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Post image for DOMA: Supreme Court Doesn’t Have Jurisdiction, House Doesn’t Have Standing Says SCOTUS Lawyer

DOMA: Supreme Court Doesn’t Have Jurisdiction, House Doesn’t Have Standing Says SCOTUS Lawyer

by David Badash on January 25, 2013

in DOMA,Marriage,News,Politics

In a stunning turn of events, a lawyer appointed by the Supreme Court to determine if the Court has jurisdiction over the DOMA case of Edie Windsor, and if the House of Representatives has standing to defend DOMA, has answered “no” to both questions. The lawyer, Harvard law professor Vicki Jackson, made her case last night.

DOMA, as you know, is the Defense of Marriage Act of 1996 that bans the federal government from recognizing same-sex marriages. Edie Windsor sued the federal government after her wife died and she was forced to pay the IRS over $360,000 in inheritance taxes — because the federal government refused to recognize her legal marriage to her wife.

After President Obama and Attorney General Holder announced they would no longer defend DOMA in court, John Boehner decided the House would, via the BLAG, and has spent upwards of $3 million defending the law many — including dozens of federal court judges — believe is unconstitutional.

Of course, this isn’t the end, but it’s a stunning slap in the face to the House Republicans, the BLAG, and especially John Boehner, whom Nancy Pelosi and House Democrats have demanded stop spending the people’s money defending an unconstitutional law based in anti-gay animus.

Via Buzzfeed

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nwmomma70 January 25, 2013 at 11:02 am

What does this mean for DOMA? Will we have to wait until March to know what the ramifications will be?

sneaks911 January 25, 2013 at 11:10 am

They didn't appoint her to determine if BLAG or DOJ have standing. They appointed to to argue that they don't have standing.

nickvarig January 25, 2013 at 11:34 am

It doesn't matter, I really don't see how can you argue with something like this horrible law that is clearly unconstitutional. Doma days are number.. Bye bye Doma, you won't be missed. Just like that " plain and simple".

twiga_riq January 25, 2013 at 12:08 pm

What am I missing here? Is there a posting of Ms. Jackson's determination publicly available? How can anyone say that SCOTUS does not have jurisdiction regarding Federal law? Isn't the whole idea that this is *the supreme court* of the land?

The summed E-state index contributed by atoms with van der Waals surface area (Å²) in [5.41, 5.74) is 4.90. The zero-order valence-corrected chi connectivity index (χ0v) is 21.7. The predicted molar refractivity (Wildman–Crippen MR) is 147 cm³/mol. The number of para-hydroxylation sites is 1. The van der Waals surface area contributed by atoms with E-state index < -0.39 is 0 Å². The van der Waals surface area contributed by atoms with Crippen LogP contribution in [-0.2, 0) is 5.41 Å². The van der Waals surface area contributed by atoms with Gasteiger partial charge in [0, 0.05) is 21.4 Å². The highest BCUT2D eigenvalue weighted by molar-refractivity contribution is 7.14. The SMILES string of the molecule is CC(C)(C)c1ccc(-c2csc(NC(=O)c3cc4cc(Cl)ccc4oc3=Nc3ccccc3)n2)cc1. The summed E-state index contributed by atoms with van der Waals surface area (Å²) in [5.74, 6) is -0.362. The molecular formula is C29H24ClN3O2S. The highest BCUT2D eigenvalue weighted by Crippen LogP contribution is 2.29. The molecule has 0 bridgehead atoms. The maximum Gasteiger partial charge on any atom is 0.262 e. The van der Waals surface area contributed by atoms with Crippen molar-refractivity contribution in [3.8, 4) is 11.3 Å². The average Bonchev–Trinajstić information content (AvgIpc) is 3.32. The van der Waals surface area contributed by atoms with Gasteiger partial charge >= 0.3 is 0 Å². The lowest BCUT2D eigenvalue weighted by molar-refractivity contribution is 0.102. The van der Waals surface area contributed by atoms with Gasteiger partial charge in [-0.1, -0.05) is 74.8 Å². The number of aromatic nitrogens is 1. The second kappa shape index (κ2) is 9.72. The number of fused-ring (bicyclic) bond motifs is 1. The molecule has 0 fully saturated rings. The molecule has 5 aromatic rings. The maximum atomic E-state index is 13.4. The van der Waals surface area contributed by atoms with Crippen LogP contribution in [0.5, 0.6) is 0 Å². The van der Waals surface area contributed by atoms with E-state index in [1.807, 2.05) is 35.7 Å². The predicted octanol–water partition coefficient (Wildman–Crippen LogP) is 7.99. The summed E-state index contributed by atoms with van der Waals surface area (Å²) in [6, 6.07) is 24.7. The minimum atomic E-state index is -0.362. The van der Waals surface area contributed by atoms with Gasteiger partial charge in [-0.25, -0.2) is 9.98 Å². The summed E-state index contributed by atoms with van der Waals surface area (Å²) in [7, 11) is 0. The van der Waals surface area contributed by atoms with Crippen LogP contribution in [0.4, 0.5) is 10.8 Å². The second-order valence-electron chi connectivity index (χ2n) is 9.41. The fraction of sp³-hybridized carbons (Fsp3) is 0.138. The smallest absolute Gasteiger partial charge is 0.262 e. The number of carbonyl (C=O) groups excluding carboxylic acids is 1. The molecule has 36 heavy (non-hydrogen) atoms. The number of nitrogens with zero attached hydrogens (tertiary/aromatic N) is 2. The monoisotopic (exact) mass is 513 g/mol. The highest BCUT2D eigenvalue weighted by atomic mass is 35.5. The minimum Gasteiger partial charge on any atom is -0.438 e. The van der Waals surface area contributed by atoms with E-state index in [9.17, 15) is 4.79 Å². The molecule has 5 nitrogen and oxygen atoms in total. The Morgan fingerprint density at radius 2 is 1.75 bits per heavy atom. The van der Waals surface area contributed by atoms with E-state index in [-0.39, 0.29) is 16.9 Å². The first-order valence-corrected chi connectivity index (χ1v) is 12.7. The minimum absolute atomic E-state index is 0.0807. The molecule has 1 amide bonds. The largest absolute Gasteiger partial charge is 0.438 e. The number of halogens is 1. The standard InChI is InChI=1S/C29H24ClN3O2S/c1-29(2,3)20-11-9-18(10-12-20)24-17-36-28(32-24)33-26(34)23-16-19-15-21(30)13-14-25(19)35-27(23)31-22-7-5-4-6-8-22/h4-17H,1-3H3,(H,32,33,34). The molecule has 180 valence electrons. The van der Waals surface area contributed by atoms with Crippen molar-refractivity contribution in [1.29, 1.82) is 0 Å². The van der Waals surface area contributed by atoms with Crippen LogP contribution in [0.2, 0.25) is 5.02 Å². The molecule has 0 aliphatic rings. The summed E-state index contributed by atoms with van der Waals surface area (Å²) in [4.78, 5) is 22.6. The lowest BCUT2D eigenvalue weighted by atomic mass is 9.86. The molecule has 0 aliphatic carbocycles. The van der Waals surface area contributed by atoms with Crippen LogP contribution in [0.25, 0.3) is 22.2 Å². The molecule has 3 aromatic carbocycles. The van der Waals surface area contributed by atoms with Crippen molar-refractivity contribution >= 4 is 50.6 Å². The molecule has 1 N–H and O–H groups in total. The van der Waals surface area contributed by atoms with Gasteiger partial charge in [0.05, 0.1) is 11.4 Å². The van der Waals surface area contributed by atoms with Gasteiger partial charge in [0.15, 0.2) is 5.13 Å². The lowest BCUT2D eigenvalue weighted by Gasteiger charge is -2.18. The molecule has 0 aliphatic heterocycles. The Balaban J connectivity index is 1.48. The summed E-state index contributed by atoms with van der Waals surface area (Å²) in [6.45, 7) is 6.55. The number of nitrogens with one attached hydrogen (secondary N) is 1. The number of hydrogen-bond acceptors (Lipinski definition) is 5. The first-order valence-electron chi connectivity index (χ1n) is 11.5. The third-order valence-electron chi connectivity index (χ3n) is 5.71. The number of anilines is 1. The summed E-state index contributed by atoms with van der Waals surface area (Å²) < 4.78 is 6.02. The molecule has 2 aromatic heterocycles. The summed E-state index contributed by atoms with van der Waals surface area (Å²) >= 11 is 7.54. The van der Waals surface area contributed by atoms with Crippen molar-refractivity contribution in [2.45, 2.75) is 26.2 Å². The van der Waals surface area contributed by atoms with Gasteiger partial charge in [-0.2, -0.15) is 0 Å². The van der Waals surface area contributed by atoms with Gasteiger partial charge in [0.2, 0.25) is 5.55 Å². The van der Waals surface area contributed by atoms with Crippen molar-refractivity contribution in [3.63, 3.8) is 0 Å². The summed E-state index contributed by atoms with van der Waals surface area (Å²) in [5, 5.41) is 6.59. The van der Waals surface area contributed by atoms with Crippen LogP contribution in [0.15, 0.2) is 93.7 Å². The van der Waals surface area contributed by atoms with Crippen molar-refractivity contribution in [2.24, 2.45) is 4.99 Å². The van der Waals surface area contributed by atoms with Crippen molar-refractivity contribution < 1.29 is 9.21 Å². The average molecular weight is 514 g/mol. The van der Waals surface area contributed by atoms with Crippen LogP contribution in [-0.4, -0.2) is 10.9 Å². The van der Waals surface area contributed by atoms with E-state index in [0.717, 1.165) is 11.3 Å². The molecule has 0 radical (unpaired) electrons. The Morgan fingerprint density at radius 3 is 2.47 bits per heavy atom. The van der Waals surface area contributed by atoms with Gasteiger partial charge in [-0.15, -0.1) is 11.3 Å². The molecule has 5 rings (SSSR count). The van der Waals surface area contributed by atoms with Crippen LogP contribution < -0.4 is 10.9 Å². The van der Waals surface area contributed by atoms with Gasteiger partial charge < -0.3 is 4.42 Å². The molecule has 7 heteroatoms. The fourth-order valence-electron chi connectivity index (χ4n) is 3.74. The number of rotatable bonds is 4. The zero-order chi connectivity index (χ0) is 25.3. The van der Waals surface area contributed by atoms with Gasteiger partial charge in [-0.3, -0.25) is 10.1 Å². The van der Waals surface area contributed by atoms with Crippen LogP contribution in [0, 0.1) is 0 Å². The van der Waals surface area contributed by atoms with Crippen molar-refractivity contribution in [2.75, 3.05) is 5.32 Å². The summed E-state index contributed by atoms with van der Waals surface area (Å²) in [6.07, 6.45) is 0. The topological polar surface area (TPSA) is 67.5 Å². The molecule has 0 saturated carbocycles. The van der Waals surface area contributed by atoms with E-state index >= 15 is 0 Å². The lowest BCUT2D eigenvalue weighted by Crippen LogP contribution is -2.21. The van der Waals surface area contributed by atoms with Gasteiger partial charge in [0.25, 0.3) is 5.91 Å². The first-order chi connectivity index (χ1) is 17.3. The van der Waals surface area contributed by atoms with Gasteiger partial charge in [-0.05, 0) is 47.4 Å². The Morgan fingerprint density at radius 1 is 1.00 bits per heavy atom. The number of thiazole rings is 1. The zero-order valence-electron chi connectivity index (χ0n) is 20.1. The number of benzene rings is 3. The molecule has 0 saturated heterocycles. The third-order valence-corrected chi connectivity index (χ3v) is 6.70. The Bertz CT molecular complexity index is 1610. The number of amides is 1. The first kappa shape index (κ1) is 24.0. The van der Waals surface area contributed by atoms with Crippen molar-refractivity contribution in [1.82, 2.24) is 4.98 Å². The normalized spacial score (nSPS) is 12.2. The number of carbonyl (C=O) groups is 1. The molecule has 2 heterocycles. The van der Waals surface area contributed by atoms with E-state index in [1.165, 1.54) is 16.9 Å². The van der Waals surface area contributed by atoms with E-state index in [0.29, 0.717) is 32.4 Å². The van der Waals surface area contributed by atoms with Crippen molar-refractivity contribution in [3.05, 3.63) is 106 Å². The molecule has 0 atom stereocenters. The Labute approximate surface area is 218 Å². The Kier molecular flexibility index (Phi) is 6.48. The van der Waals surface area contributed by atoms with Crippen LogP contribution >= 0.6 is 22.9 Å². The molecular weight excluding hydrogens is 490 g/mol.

muungoddess January 26, 2013 at 1:21 am

I think the point is that only aggrieved parties and their opponents can ask SCOTUS to hear a case and the defense must be made by the person who has allegedly used the law to cause the "damage." In this case, it's the obligation of the executive branch of gov't to defend the law, or choose not to. They've chosen not to defend it b/c it would be gross hypocrisy — they don't think the law is constitutional, so they cant, ethically, defend the law. The House of Reps has been trying to defend it, but this opinion, in the form of a brief, indicates that you'd need both houses of Congress to agree and collaborate on that defense, since both houses create the laws to begin with. Since the Senate is staying out of it, according to her argument, the House doesn't have appropriate standing. SCOTUS can't take the case if the parties who are participating and asking SCOTUS to rule on the case are determined not to have the standing to do so. If someone wants to challenge a law, they must first be harmed by the law — you can't just say this is an unfair law and I want to take it to court. And, if you've been convicted unfairly in a lower court and challenge that conviction, the prosecutors (the executive branch) has to go through the entire process to argue its point. If not they don't stay engaged in the process as the case makes it way through the courts, only one side is presented and no one who has the standing to make the opposing argument. All three branches have limited power and authority — SCOTUS's only goes so far.

sirrockman January 25, 2013 at 12:42 pm

This article is misleading and inaccurate. The Court assigned Professor Jackson to make this argument in an "amicus brief," meaning as a friend of the Court. In other words, they asked her to make the most convincing argument she could that the Court does not have the power to rule on the case. It is not binding. She is just making the argument that the House (or BLAAG) cannot defend DOMA, the Obama administration is not defending it, and Edith won in the lower courts, so there is no case or controversy for the Court to hear. The Court asked her to do this.

What the article does not say is that next month the GOP leaders of the House and the Obama Administration will also file briefs arguing what they think. The Court will read all of these and decide what to do, which may be to not hear the case at all.

I hope this clears it up.

For more info:

muungoddess January 26, 2013 at 1:08 am

I don't think it implies that it's binding. The court asked her for her arguments and she provided those arguments. Looking forward to seeing if they'll invite her to provide an oral argument.

Larry Murray January 26, 2013 at 12:00 am

It appears that someone is using the Fox method of reporting instead of setting out the plain facts. Makes me distrust what I read here.

muungoddess January 26, 2013 at 1:24 am

go here for complete text of the brief

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